Sexual Attitudes Through the Ages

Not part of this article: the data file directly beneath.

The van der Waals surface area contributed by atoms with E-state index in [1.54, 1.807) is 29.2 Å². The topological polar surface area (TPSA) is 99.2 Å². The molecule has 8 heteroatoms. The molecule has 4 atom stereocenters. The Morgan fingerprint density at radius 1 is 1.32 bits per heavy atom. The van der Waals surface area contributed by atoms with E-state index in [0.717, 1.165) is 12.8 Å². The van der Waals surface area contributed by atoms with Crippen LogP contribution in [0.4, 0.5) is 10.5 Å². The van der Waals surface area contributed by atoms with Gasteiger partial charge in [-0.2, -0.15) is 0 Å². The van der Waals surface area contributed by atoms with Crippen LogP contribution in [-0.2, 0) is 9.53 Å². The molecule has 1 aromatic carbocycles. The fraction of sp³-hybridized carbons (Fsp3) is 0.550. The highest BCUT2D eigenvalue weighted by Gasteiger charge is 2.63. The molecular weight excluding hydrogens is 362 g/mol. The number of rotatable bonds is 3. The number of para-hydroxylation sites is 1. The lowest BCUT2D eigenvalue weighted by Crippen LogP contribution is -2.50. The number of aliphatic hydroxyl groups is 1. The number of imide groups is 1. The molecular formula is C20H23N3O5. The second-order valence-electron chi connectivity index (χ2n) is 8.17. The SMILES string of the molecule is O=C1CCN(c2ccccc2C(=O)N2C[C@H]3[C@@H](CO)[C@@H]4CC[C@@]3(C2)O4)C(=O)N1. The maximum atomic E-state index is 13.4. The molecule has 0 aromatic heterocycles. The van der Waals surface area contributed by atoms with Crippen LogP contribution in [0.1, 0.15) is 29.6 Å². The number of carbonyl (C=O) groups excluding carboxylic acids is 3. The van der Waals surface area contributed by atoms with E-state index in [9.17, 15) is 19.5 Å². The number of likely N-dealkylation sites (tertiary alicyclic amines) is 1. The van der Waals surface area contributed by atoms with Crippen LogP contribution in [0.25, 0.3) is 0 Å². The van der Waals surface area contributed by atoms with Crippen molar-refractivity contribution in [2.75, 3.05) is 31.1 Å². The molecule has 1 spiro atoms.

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Originally published in Contemporary Psychology: APA Review of Books, 1979, Vol 24(8), 658–659. Reviews the book, Sin, Sickness, and Sanity: A History of Sexual Attitudes by Vern L. Bullough and Bonnie Bullough (1977). The subtitle of this book is A History of Sexual Attitudes, and, while somewhat less alliterative than the title, it is a better description of the contents. They have traced the vicissitudes of Western attitudes toward each of these subtopics more or less historically, starting usually with Greek and Roman writings. In addition, it is well; written with an absence of jargon and a literary style that is relatively easy to read. Thus, it is certainly a valuable, book for anyone with specific interests in the subject, and a highly educational one for the more general reader, who may feel that attitudes toward sexual matters are decreed by some higher, authority, and no alternatives are possible. The one question that remains in my mind has to do with the authors purpose in writing the book. “If this book has a message, it is that Western society has felt uncomfortable about its sexuality, and Western men and women have been filled with shame, anxiety, and fear about it.” Although as a reviewer I would certainly agree with this viewpoint. (PsycINFO Database Record (c) 2006 APA, all rights reserved)

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